URGENT action is needed to advance low carbon technologies which are critical to the Scottish and UK governments’ net zero ambitions, according to a new study.

It comes from the oil and gas sector’s leading industry body OGUK, and its Roadmap 2035: a blueprint for net zero, which said the government and industry must work together as the energy landscape continues to change.

The report said they had to progress to the next stage five key projects across the UK which look to capture, transport and store carbon dioxide from heavy emitting industrial processes, including power plants. It also called for joint action to increase the potential for low carbon hydrogen to be used as a fuel to heat homes and power cars.

The recommendations came in OGUK’s second Energy Transition Outlook Report, which outlines progress achieved by the UK oil and gas sector over the past year to offer industry and economy-wide solutions towards reducing emissions.

However, its authors warn that the industry will have to earn its position in the changing energy world, with rapid action needed to ensuring that it transforms over the next 30 years while continuing to meet as much of the UK’s oil and gas needs from domestic resources.

The report findings showed the sector was in a “unique position” to lead in the development of carbon capture usage and storage (CCUS), with five projects being explored across the country.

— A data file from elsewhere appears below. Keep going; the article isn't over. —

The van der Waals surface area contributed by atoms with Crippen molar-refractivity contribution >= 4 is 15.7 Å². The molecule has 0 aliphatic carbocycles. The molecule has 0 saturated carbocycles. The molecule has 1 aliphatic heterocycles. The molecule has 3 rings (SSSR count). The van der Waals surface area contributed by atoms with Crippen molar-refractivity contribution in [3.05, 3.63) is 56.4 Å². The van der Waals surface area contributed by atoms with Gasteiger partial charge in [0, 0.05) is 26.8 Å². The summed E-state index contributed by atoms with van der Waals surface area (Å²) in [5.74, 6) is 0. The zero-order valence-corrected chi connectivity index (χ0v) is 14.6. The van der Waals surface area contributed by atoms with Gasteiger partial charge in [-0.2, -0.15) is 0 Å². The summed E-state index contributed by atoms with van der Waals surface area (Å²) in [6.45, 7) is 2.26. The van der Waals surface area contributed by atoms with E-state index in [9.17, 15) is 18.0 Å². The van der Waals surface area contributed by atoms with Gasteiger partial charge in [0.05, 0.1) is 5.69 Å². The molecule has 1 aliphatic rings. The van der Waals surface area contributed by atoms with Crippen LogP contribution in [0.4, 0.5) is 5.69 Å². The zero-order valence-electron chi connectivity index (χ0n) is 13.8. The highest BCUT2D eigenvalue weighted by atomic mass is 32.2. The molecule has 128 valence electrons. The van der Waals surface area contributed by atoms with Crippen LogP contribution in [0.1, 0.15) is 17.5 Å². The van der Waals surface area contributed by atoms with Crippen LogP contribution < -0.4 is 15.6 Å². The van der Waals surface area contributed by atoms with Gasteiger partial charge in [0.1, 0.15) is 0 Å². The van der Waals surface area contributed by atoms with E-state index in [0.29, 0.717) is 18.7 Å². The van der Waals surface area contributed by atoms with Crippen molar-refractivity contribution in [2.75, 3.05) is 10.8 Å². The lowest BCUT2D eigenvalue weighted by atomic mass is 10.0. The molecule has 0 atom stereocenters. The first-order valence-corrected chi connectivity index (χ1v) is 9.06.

It also said UK energy sector investment would have to double to achieve a decarbonised economy.

“There are several pathways for current oil and gas companies to follow in contributing towards a net-zero outcome for the UK,” said the report.

“They range from maintaining indigenous oil and gas production at a lower emissions intensity ... through to investments into alternative energy sources which are already happening.”

It highlighted work done by BP in testing technology for detecting methane, the main component of natural gas, and using data to build two-dimensional maps of emissions; Premier Oil trialling wave power generation using a device that constantly charges itself and streams data onshore; and Aker Solutions targeting 20% revenue from renewables and 25% revenue from low carbon technology by 2030.

Deirdre Michie, OGUK’s chief executive, said the report showed the changing energy landscape and the opportunities and challenges it presented.

“With the launch of Roadmap 2035: a blueprint for net zero, we were one of the first industrial sectors to set out credible plans to support the UK and Scottish Government net zero emissions,” she said. “Yet the oil and gas sector will have to earn its position in this new energy world, cutting its own emissions and working with governments and regulators to progress the five CCUS projects which now need to move forward into the next phase and developing hydrogen.

“As our report shows, there is lots of work to be done in a huge market which is only getting bigger as global demand for energy continues to grow. The Climate Change Committee report published at the beginning of this year noted CCUS was critical to our net zero ambitions. Our challenge, working with others including the OGTC’s Net Zero Solutions Centre, is to realise CCUS and other low carbon technologies as an opportunity for UK businesses.”